Religious Freedom for Me, But Not for Thee? Have Evangelicals Turned from Defending Islam and Muslims in the Bush Era to Discriminating Against Them in the Trump Era?
By Ken K. Gourdin
I think this item from The Atlantic is interesting (this and all other links last accessed April 12, 2017): https://www.theatlantic.com/politics/archive/2017/04/when-conservatives-oppose-religious-freedom/522567/. To be fair, the prospect of Christians turning against Muslims and against Islam in the Trump era is not solely a problem of evangelicals—although, given evangelical Protestantism’s close alliance with the political right, the high correspondence between support for President Trump and evangelical affiliation, and evangelical Christianity’s sheer number of adherents in the U.S., it is, perhaps, most notable among evangelicals.
The fact of the matter is, defenders of religious freedom must be consistent: They (we) cannot afford to say, in essence, “Religious freedom for me, but not for thee.” If we’re not willing to defend even unpopular religions, that obviates the very raison d’etre of religious freedom under the U.S. Constitution in toto. Former Massachusetts Governor Mitt Romney faced a similar problem in his U.S. presidential bids of 2008 and 2012, respectively (though I laud the notable exceptions: see, e.g., http://evangelicalsformitt.org/).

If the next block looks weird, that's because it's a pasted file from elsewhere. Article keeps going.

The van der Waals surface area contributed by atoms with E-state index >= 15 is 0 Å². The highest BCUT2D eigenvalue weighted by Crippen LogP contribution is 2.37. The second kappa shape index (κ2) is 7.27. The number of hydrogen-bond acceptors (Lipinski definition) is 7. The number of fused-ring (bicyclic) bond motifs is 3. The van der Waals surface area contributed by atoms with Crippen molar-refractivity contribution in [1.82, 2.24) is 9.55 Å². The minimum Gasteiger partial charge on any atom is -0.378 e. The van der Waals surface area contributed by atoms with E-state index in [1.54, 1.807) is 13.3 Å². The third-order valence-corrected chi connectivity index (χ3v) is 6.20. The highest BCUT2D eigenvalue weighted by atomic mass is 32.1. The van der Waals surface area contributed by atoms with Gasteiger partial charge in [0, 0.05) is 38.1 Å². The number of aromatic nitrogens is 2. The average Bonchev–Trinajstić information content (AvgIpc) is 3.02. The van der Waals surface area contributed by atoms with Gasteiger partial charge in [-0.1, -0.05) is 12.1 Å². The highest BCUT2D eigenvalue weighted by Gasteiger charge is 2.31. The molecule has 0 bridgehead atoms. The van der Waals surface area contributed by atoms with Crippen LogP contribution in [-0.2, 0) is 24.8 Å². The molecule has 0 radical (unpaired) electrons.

Given the ongoing secular and legal assault on religious freedom, the time is rapidly approaching when divisions among people of faith such as those described in The Atlantic piece will be seriously counterproductive. It is time for the devout to realize that what we have in common and what unifies us is far more important than any differences which divide us.
Chances are very good that those who are antipathetic toward religion in general are not likely to be any better disposed toward evangelicals than they are toward Muslims. Thus, it is time for the devout (of all religious stripes) to unite behind the principle (speaking metaphorically and not literally, since, in a literal sense, such enmity is antithetical to the Christian ethic, as well as to that of other faith traditions) that “The enemy of my enemy is my friend.”